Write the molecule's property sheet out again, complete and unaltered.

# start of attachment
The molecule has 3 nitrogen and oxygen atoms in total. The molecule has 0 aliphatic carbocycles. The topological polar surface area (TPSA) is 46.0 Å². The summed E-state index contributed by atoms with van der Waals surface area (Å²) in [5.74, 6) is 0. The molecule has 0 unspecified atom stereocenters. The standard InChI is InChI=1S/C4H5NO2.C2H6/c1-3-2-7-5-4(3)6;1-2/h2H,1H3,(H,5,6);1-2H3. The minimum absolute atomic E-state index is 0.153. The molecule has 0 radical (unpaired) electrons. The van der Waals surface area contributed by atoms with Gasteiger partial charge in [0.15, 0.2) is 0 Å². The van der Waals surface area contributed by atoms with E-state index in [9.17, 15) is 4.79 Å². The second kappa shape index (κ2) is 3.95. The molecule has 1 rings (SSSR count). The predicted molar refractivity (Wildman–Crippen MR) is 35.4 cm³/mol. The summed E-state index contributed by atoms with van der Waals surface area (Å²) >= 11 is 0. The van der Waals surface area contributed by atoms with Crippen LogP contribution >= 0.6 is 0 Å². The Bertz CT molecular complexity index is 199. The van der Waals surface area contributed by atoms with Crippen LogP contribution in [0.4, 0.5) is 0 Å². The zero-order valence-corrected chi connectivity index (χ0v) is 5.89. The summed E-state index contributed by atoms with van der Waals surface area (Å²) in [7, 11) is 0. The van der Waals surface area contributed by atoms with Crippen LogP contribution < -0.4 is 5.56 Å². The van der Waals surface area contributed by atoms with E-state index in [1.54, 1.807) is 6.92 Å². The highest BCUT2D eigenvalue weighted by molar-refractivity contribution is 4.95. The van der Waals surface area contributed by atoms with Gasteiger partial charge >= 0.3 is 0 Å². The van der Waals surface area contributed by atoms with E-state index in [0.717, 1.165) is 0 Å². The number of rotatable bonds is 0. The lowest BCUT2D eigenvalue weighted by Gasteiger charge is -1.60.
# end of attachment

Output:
The molecule has 3 nitrogen and oxygen atoms in total. The molecule has 0 aliphatic carbocycles. The topological polar surface area (TPSA) is 46.0 Å². The summed E-state index contributed by atoms with van der Waals surface area (Å²) in [5.74, 6) is 0. The molecule has 0 unspecified atom stereocenters. The standard InChI is InChI=1S/C4H5NO2.C2H6/c1-3-2-7-5-4(3)6;1-2/h2H,1H3,(H,5,6);1-2H3. The minimum absolute atomic E-state index is 0.153. The molecule has 0 radical (unpaired) electrons. The van der Waals surface area contributed by atoms with Gasteiger partial charge in [0.15, 0.2) is 0 Å². The van der Waals surface area contributed by atoms with E-state index in [9.17, 15) is 4.79 Å². The second kappa shape index (κ2) is 3.95. The molecule has 1 rings (SSSR count). The predicted molar refractivity (Wildman–Crippen MR) is 35.4 cm³/mol. The summed E-state index contributed by atoms with van der Waals surface area (Å²) >= 11 is 0. The van der Waals surface area contributed by atoms with Crippen LogP contribution >= 0.6 is 0 Å². The Bertz CT molecular complexity index is 199. The van der Waals surface area contributed by atoms with Crippen LogP contribution in [0.4, 0.5) is 0 Å². The zero-order valence-corrected chi connectivity index (χ0v) is 5.89. The summed E-state index contributed by atoms with van der Waals surface area (Å²) in [7, 11) is 0. The van der Waals surface area contributed by atoms with Crippen LogP contribution < -0.4 is 5.56 Å². The van der Waals surface area contributed by atoms with E-state index in [1.54, 1.807) is 6.92 Å². The highest BCUT2D eigenvalue weighted by molar-refractivity contribution is 4.95. The van der Waals surface area contributed by atoms with Gasteiger partial charge >= 0.3 is 0 Å². The van der Waals surface area contributed by atoms with E-state index in [0.717, 1.165) is 0 Å². The number of rotatable bonds is 0. The lowest BCUT2D eigenvalue weighted by Gasteiger charge is -1.60.